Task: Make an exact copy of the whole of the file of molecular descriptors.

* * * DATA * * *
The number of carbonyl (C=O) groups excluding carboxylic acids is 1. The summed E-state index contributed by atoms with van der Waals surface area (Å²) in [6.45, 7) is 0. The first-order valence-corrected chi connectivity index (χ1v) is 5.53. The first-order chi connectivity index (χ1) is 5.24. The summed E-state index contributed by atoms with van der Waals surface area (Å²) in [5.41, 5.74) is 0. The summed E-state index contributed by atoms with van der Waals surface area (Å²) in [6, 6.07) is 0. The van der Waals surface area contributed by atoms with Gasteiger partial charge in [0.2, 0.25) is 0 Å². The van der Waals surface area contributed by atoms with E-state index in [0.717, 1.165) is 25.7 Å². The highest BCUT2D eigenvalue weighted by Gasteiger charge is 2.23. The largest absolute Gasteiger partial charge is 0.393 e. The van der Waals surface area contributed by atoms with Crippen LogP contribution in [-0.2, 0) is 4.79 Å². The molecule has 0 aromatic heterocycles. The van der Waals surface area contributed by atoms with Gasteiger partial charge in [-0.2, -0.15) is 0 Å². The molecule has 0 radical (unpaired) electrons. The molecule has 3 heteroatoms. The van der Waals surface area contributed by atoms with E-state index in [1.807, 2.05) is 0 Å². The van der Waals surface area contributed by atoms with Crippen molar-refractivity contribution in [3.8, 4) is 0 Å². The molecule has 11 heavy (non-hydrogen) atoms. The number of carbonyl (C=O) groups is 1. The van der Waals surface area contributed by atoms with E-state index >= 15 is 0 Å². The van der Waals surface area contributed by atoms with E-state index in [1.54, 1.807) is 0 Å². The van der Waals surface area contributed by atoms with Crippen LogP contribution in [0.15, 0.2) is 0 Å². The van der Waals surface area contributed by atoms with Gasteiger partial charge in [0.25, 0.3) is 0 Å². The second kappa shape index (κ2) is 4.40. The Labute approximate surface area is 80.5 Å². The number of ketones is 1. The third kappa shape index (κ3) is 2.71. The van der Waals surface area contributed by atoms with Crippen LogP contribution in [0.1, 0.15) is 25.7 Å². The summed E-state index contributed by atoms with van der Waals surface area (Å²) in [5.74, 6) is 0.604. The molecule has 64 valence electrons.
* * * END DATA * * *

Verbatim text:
The number of carbonyl (C=O) groups excluding carboxylic acids is 1. The summed E-state index contributed by atoms with van der Waals surface area (Å²) in [6.45, 7) is 0. The first-order valence-corrected chi connectivity index (χ1v) is 5.53. The first-order chi connectivity index (χ1) is 5.24. The summed E-state index contributed by atoms with van der Waals surface area (Å²) in [5.41, 5.74) is 0. The summed E-state index contributed by atoms with van der Waals surface area (Å²) in [6, 6.07) is 0. The van der Waals surface area contributed by atoms with Gasteiger partial charge in [0.2, 0.25) is 0 Å². The van der Waals surface area contributed by atoms with E-state index in [0.717, 1.165) is 25.7 Å². The highest BCUT2D eigenvalue weighted by Gasteiger charge is 2.23. The largest absolute Gasteiger partial charge is 0.393 e. The van der Waals surface area contributed by atoms with Crippen LogP contribution in [-0.2, 0) is 4.79 Å². The molecule has 0 aromatic heterocycles. The van der Waals surface area contributed by atoms with Gasteiger partial charge in [-0.2, -0.15) is 0 Å². The molecule has 0 radical (unpaired) electrons. The molecule has 3 heteroatoms. The van der Waals surface area contributed by atoms with E-state index in [1.807, 2.05) is 0 Å². The van der Waals surface area contributed by atoms with Crippen molar-refractivity contribution in [3.8, 4) is 0 Å². The molecule has 11 heavy (non-hydrogen) atoms. The number of carbonyl (C=O) groups is 1. The van der Waals surface area contributed by atoms with E-state index >= 15 is 0 Å². The van der Waals surface area contributed by atoms with E-state index in [1.54, 1.807) is 0 Å². The van der Waals surface area contributed by atoms with Crippen LogP contribution in [0.15, 0.2) is 0 Å². The van der Waals surface area contributed by atoms with Gasteiger partial charge in [0.25, 0.3) is 0 Å². The second kappa shape index (κ2) is 4.40. The Labute approximate surface area is 80.5 Å². The number of ketones is 1. The third kappa shape index (κ3) is 2.71. The van der Waals surface area contributed by atoms with Crippen LogP contribution in [0.1, 0.15) is 25.7 Å². The summed E-state index contributed by atoms with van der Waals surface area (Å²) in [5.74, 6) is 0.604. The molecule has 64 valence electrons.